Spooky Sights and Sounds from Outer Space!

October’s the month for Halloween, and Name A Star Live can help you get in the mood for trick-or-treating! Here are some spooky sights and sounds from outer space.

First, let’s set the scene with some scary space sounds! Before scrolling down this webpage any further, turn up your speakers or headphones, and start this video of some eerie sounds from Saturn:

Let’s start with a witch who resides just outside the Name A Star Live constellation Orion:

The Witch Head Nebula
The Witch Head Nebula. Image Credit: NASA/STScI Digitized Sky Survey/Noel Carboni

As frightening as this witch may be, no need to fear: She’s about 800 light-years away, and so won’t be casting any spells on us for a long time to come! She’s actually a giant collection of dust particles that is reflecting light off of a star named “Rigel” in Orion.

The Ghost Nebula
The Ghost Nebula. Image Credit: Adam Block/Mount Lemmon SkyCenter/University of Arizona

I ain’t afraid of no ghosts — especially when they’re 1,200 light-years away! This phantom of the night haunts the constellation Cepheus, which borders the Name A Star Live constellations Cassiopeia and Cygnus.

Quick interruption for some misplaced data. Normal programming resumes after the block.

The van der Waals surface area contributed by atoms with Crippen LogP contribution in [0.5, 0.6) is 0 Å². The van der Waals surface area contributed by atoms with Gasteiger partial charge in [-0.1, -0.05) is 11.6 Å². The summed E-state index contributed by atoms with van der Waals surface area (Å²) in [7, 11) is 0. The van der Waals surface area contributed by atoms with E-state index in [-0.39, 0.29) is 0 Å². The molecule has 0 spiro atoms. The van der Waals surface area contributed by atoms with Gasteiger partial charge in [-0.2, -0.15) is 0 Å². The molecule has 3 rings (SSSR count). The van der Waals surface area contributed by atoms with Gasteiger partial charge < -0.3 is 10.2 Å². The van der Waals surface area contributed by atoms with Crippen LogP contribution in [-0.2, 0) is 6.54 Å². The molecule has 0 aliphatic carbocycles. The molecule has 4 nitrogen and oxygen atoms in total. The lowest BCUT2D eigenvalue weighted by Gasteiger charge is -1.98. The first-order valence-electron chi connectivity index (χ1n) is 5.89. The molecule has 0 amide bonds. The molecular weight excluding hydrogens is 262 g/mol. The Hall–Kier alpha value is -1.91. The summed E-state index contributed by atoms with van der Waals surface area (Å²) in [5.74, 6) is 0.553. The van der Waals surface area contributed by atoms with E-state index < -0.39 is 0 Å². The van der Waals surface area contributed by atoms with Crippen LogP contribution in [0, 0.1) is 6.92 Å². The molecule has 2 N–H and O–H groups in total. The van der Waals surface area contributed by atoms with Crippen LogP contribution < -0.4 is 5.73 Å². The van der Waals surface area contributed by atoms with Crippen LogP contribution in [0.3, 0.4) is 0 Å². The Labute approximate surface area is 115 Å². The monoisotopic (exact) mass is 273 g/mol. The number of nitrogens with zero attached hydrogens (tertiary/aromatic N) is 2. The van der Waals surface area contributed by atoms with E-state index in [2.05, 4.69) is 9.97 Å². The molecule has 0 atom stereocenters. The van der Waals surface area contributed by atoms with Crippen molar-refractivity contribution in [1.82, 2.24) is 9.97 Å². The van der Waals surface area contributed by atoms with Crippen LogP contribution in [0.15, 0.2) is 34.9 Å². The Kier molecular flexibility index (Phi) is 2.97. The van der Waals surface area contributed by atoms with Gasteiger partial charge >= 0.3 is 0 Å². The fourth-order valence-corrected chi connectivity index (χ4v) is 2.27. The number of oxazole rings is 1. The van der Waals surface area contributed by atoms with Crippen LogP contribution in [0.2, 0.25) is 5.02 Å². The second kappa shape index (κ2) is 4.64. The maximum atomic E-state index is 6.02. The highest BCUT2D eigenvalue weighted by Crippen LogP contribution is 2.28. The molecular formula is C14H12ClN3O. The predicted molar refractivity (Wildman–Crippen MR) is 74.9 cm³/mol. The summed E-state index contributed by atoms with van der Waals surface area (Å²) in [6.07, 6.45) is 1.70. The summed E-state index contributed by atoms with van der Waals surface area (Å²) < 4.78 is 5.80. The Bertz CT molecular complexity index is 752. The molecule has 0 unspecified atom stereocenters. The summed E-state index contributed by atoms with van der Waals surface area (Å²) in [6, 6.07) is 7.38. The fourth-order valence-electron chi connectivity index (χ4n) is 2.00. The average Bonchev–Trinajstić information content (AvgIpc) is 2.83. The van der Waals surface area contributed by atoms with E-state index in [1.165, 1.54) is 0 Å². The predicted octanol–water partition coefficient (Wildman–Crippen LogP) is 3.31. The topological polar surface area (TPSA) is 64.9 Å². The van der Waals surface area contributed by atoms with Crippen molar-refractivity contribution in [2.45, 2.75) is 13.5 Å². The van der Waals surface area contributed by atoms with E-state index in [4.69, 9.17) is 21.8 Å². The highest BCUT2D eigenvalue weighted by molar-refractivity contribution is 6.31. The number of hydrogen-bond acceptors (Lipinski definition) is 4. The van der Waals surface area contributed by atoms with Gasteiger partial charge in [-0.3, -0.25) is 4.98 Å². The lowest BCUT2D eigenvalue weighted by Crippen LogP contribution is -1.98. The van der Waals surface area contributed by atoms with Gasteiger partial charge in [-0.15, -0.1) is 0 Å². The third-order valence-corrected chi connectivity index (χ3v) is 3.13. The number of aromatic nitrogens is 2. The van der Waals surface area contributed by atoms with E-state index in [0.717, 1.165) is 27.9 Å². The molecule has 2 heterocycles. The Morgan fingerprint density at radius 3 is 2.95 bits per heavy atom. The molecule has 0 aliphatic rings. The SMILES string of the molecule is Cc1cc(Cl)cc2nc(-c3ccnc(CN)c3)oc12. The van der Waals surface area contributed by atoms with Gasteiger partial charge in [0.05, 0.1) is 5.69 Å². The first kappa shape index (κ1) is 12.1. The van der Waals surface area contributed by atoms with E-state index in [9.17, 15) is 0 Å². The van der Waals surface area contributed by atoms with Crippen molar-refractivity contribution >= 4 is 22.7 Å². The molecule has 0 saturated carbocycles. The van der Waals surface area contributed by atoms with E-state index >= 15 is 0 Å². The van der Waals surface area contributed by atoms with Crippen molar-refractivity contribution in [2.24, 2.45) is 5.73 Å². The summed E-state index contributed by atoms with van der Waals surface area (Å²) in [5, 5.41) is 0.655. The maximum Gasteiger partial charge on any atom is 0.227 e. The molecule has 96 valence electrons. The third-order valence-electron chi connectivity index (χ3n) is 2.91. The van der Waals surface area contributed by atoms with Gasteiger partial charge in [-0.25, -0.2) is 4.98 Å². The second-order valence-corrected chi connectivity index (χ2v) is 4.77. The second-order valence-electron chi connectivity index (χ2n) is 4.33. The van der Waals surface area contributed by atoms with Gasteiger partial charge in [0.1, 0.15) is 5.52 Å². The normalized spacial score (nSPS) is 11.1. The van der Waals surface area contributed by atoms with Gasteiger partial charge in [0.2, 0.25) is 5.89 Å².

The Ghost of the Sisters
The Ghost of the Seven Sisters. Image Credit: NASA/ESA and The Hubble Heritage Team STScI/AURA), George Herbig and Theodore Simon (University of Hawaii)

This ghost is located a little closer to Earth, at 380 light-years away in the Name A Star Live constellation Taurus. It’s part of the Pleiades star cluster (a.k.a. “The Seven Sisters”), which many people confuse with the Little Dipper. Let’s hope this ghost doesn’t get any closer to Earth!

Ghost Head Nebula
The Ghost Head Nebula. Image Credit: NASA, ESA, Mohammad Heydari-Malayeri (Observatoire de Paris) et al.